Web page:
Parts of Iraq have been decimated
US construction giant Bechtel has landed a contract worth up to $680m (£433m) to help in the rebuilding of Iraq.
The deal is the fifth and by far the largest to be handed out by the US Agency for International Development (USAID), as part of the reconstruction and humanitarian effort in Iraq.
It covers infrastructure repair work on power generation facilities, electrical grids, municipal water systems and sewage systems.
Bechtel has a track record of working in Iraq and was in the country at the time of the last Gulf war.
More than 100 Bechtel employees and their families were interned when Iraq invaded Kuwait.
The company had been building a petrochemical complex 60 miles south of Baghdad.
"Bechtel succeeded in extricating its employees
before the Gulf War began and had no further involvement with the
project," a company spokesman said.
Bechtel also built a hydrolectric dam in northern Iraq, near the Turkish border, between 1983 and the early 90s, and carried out pipeline work dating back to the 1950s.
Commenting on Thursday's award, Tom Hash, President of Bechtel National, said: "Bechtel is honored to have been selected, through a competitive process, by USAID to help bring humanitarian assistance, economic recovery and infrastructure to help the Iraqi people."
The initial USAID award is for $34.6m, although Bechtel's contract could be worth up to $680 million over 18 months.
The larger amount would be subject to congressional approval.
There is also a provision in the contract for the rehabilitation or repair of airport facilities, and the dredging, repair and upgrading of the Umm Qasr seaport, USAID said.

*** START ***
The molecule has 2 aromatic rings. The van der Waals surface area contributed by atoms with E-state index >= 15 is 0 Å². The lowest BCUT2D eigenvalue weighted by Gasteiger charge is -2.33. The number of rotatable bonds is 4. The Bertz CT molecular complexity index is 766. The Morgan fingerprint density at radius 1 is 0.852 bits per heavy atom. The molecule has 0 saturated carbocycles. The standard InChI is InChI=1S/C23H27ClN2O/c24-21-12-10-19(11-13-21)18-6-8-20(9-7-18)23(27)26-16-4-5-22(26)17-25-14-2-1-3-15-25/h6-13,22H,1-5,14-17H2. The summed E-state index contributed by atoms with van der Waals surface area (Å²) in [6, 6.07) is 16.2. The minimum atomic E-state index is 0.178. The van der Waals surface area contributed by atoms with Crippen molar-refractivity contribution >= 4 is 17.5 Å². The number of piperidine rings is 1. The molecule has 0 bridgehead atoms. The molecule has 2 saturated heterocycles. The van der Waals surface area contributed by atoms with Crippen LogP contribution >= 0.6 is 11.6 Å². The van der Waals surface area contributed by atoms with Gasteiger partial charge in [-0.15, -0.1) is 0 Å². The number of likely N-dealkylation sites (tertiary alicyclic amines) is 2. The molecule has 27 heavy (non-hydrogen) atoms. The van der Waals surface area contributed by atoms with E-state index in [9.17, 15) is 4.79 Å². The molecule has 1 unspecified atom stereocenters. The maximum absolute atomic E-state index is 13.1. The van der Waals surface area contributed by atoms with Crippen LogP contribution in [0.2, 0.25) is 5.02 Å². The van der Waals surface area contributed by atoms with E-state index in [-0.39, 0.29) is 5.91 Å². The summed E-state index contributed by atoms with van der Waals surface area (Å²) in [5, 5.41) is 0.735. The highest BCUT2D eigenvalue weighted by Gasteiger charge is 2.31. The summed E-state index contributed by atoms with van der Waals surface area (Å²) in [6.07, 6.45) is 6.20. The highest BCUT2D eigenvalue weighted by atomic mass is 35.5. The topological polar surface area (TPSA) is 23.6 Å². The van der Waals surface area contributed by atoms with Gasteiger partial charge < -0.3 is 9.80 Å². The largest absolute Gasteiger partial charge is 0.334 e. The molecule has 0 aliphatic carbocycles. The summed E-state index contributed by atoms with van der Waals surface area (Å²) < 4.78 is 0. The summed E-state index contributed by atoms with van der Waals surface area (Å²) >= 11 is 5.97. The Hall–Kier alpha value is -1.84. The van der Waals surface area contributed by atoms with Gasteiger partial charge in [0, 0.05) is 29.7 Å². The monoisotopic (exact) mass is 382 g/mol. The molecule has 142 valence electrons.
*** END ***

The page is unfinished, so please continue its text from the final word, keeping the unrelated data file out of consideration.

Bechtel may also have a role in repair and reconstruction of hospitals, schools, selected government ministry buildings, irrigation facilities and transportation links.
USAID said Bechtel probably would hire subcontractors for many of the projects.
"Through all of its activities, it will also engage the Iraqi population and work to build local capacity," the announcement said.
Earlier this month, Two US companies won contracts worth a total of $10m (£6.4m) for reconstructing Iraqi local government and education.
Research Triangle Institute picked up a $7.9m deal to provide technical assistance to strengthen local administrations, civic institutions and civil society.
Creative Associates International (CAI) was awarded a $2m, 12-month contract which USAID said was "to address immediate educational needs and promote participation of the Iraqi people in a sustainable, decentralized educational system".
USAID earlier awarded a $4.8m deal for managing Umm Qasr Port to Stevedoring Services of America and a $7m contract for USAID personnel support to International Resources Group.
A contract to put out oil well fires and repair oil facilities was awarded to US engineering firm Kellogg Brown & Root by the US Army Corps of Engineers.
Four USAID contracts remain to be awarded, for airport reconstruction, logistical support, public health and a project aimed at promoting civic participation.
The Bush administration has come under fire from Democrats for not allowing open competitive bidding, but rather inviting a small number of firms to submit proposals.